Single parents face struggles and joys. In this article that appeared first here, Donna Hart, PhD provides encouragement to single parents facing the empty nest years. Her Number One recommendation: prayer. Donna’s article is used with permission.
A leader of a ministry to single parents since 2003, I have experienced joy. . .to love, serve, and make them a part of my family. To nurture my soul and the souls of a few of our leaders, we get together to pray.
It is always amazing to see how God is working in each of our hearts as He shows up every time we pray with a common theme. A while back, as we talked about our needs for prayer a theme arose: the joys and sorrows around relationships – particularly with their adult children who are leaving, marrying, and having children of their own.
When Adult Children Leave Home
There was the praise and joy of sons and daughters who are married and having children. There is the fun of seeing daughters meet young men of faith and watching their relationships flourish and progress toward marriage.
Then, there is the unexpected dark side.
Single parents feel sadness when their kids leave for college, but also feel victorious for having raised children that are ready to leave home. But few single parents expect the deep sorrow they face as their children get married and have children of their own.
After wading through the pain of divorce and a life dedicated to raising their children, it can be difficult and painful for single parents to balance the celebration of their children’s independence – and even the celebration of grandchildren – with the grief of feeling alone and on the sidelines of life.
While married couples enjoy their grandchildren and the freedom to do more things together, single parents now often face another round of grieving loss, but at a more profound, painful, and lonely level.
Creeping Fear of ‘Life Is Over’
This is a darkness that says, “You have no value, you are done, life is over, you will always be alone.”
One of my prayer partners said, “It feels like I’m missing a piece of me and the battle with loneliness and fear makes me just want to give up. It is a day-by-day battle to fight the negative thoughts that God does not have anything for me and find my way back to believing and trusting God’s promises.”
God does have a purpose in the grieving: to slow us down to contemplate what is important and of value. And for my prayer partner, what mattered most were relationships. We know that relationships are hard and painful, and yet, deeply satisfying. God has created us in His image; He as Father, Son, and Holy Spirit are one God, but three persons. God is a relational God, we are created in His image, and we are created for relationship.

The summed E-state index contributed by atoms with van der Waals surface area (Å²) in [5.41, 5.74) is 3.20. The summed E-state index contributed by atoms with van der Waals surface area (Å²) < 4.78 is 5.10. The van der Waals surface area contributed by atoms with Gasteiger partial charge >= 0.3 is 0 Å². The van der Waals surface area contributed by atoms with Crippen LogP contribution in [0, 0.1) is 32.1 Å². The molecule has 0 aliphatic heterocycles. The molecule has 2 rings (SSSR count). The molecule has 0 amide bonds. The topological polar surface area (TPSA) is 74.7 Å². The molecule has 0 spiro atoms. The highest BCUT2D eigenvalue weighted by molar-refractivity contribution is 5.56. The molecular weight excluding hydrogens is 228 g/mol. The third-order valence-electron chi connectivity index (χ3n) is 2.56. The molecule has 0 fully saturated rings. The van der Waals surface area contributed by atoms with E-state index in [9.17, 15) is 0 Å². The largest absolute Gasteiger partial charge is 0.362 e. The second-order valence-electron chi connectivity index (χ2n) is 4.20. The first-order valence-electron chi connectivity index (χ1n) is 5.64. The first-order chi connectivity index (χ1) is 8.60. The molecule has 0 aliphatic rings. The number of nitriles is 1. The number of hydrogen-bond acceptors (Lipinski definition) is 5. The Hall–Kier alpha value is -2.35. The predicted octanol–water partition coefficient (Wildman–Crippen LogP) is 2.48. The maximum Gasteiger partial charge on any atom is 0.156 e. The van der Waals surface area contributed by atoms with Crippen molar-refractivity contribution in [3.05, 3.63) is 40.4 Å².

The grieving and strong emotions we feel are a divine appointment with the Lord to pray for protection to be victorious. At the same time, they know the strong passions are revealing a calling of the Lord to new relationships to serve and minister to another.
Given that God is a God of relationship, this can be the call of God to be Titus 2:4 women “…encourage (or train) the young women.” Is it an opportunity to “instruct to deny ungodliness and worldly desires and to live sensibly, righteously and godly in the present age, looking for the blessed hope and the appearing of the glory of our great God and Savior, Christ Jesus” (Titus 2:12-13)?
For the grace of God. . . teaches us to say “No” to ungodliness and worldly passions, and to live self-controlled, upright and godly lives in this present age. Titus 11-12, NIV
Ministering to One Another
My prayer partners and I often pray for a big, big house where we could all live. A place where the older moms, younger single moms, and their children can all live. A place where the older can minister to the younger and the younger can minister to the older.
Our dream of an uncommon community would have living quarters for many families and a large common area with a huge kitchen and dining room big enough to seat everyone. They could cook together, sit down for dinner together, laugh, love, and pray together. They could hear their children’s voices, laughter, and play in a safe home where they could relax, learn, and grow in their relationships with each other and with the Lord.
Single parents know life is hard and is not meant to be done alone. They know that God has gifted them and wants to use their gifts to His glory. They know and feel the pull of wanting relationships. The challenge is to find creative ways to serve in the context of relationship.
Healing and a fulfilling joy is found in having a project to work on to serve another. I challenge them to dream big, audacious dreams to serve others.
Serve one another humbly in love. Galatians 5:13
What is your big dream to serve another? I would love to hear from you. Please leave a comment.